Since February is the customary month of love, I want to focus on things each week that I love.
Notice that I said “things” and not “people.” Yes, I do love people, but rather than devoting each of my four columns to people I love, I will be taking a look at what MIT professor Sherry Turkle calls “evocative objects.” In one of my favorite books, edited by Turkle, EVOCATIVE OBJECTS: THE THINGS WE THINK WITH (2007), she observes that “We think with the objects we love; we love the objects we think with [because] evocative objects bring philosophy down to earth.” The argument can be made that the human world is nothing more than a collection of evocative objects, with each one reflecting the ideas of the person or persons who made it. In turn, we infuse these human-made objects with our own emotions and perspectives. The study of history, as I often tell my students, is a contemplation of evocative objects rather than the memorization of “facts and dates” lists.
This week’s evocative object is my new Yamaha Reface FM keyboard, which is my current “go-to” instrument when I want to play some music on the couch or in the bed (much easier than trying to do that with a grand piano!). The best evocative objects in my life have been keyboard instruments, and I agree with Tod Machover, who wrote the following passage in an essay in Turkle’s book about his love affair with his cello: “I play the cello to concentrate, to meditate, to relax. It remains for me the perfect gauge of complexity, of how much an individual human being can shape or master, follow or comprehend.” Substitute “keyboard” for “cello” in Machover’s passage and you have, in a nutshell, my perspective on why I love to play music on the various keyboards that have shaped my life.
My love affair with keyboards began in the 1960s when my parents rented a Hammond Organ in hopes that I would learn to play it. Music in the 1960s was greatly influenced by the sounds of the Hammond–which played prominent roles in songs like “Whiter Shade of Pale” (Procol Harum), “Green Onions” (Booker T and the MGs), “Gimme Some Lovin’” (Spencer Davis Group), anything and everything by Jimmy Smith, and “Green Eyed Lady” (Sugarloaf), which features a dazzling organ solo I have yet to figure out. Although my parents didn’t listen to the aforementioned songs, preferring instead the sleep-inducing tones produced by “Lawrence Welk Show” organist Jerry Burke, I learned to play the Hammond after giving up on the guitar, but not on my membership in The Ventures’ Fan Club.
It wasn’t too long before I began playing the organ for church, at weddings, funerals, and various get-togethers, including some rather embarrassing stints with local pop bands. In the 1980s, I was taken away for some time from the academic career I had planned when I became a keyboard department salesperson in a Knoxville music store. For several years I sold a wide array of pianos, organs, and keyboards, and witnessed the seismic shift to portable keyboards, digital pianos, and synthesizers that ushered in the 1980s. I continued that path by moving to Johnson City and working in keyboard sales until I resumed my academic career by becoming a faculty member at Northeast State Community College.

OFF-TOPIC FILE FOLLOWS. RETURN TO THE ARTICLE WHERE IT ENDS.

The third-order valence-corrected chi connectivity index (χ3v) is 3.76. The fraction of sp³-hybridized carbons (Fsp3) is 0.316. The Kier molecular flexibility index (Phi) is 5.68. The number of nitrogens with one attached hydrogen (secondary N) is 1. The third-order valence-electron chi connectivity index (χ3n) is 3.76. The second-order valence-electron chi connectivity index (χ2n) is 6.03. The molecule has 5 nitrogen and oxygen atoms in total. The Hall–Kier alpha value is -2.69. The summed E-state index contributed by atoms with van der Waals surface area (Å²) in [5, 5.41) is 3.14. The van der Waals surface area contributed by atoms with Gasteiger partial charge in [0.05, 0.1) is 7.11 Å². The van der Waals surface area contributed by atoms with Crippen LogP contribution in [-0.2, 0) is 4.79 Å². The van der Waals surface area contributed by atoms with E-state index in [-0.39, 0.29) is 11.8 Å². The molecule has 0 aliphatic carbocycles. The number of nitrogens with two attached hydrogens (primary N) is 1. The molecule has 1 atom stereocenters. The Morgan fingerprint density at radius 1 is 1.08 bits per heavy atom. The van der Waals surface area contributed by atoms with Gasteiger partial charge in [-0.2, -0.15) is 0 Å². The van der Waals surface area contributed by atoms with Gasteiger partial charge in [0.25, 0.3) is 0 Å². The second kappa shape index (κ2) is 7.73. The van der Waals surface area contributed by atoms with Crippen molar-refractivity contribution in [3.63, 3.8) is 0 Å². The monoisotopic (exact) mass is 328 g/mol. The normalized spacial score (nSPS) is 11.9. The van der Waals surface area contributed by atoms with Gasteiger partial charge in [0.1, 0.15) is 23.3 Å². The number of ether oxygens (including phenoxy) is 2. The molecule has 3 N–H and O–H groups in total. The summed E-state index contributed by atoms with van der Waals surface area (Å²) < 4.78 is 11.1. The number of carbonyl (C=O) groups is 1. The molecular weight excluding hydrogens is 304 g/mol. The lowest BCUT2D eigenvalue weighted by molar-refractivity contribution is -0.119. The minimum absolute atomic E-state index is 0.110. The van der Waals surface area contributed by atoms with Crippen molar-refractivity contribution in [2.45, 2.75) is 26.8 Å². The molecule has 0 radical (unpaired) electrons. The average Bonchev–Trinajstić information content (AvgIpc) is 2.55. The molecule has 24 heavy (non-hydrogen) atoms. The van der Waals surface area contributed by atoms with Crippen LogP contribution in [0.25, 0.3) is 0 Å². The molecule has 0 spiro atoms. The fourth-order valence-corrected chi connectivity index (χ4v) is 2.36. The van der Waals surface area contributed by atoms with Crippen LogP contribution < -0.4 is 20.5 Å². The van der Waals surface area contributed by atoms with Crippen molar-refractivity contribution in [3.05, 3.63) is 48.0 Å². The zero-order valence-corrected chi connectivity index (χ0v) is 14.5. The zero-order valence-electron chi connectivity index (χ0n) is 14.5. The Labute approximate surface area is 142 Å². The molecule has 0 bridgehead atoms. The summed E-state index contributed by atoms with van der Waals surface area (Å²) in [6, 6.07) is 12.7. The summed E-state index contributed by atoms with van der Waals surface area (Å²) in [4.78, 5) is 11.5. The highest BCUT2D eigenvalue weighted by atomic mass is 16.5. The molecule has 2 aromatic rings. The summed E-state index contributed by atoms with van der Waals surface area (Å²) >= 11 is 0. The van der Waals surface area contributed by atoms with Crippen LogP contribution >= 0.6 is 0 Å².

Keyboards have, in ways that I could have not foreseen when I first touched them, given shape to my life by providing meanings and perspectives I could have never acquired had I never learned to play them. In fact, I have often envisioned a movie called “Killer B” that would tell the story of post-World War II American though the eyes (and fingers) of a Hammond Organ player (the “B” in the title refers to the model B3 that catapulted The Hammond Organ Company to fame). Of course, I have diverted myself many times imagining what the soundtrack to such a movie would include. For starters, it would start by blasting Earl Grant’s “Swingin’ Gently” over the opening credits, then featuring end credits accompanied by Jon Lord’s incredible organ solo from Deep Purple’s rendition of “Hush.”
Although my plans for this movie will probably never materialize, I am happy to report that I am currently realizing my keyboard fantasies as keyboardist for my favorite rock and roll band, The PF Flyers, who would love to play for your next event. Be on the lookout for a profile article in the near future.
All this rambling brings me back to my neat little Yamaha Reface FM, an ultra portable synthesizer that fits comfortably in my lap. I am seldom far from it and often noodle around on it while writing this column, watching TV, or listening to music (I like to figure out the chord progressions). And, no, I don’t own stock in Yamaha, although I sold their instruments for many years. Of the seven other keyboards I currently own, this is my evocative object of choice, along with GarageBand, that wonderful iPad app that can be connected to my Reface keyboard, transforming it into a recording studio and rhythm machine. What will they think of next? There is indeed an app for that.
Stay tuned for more of my favorite evocative objects as this month unfolds. In the meantime, I encourage you to make a list of your favorite evocative objects and all the things that have done to influence your life. I suggest you read Sherry Turkle’s book for some good ideas.
See you next week.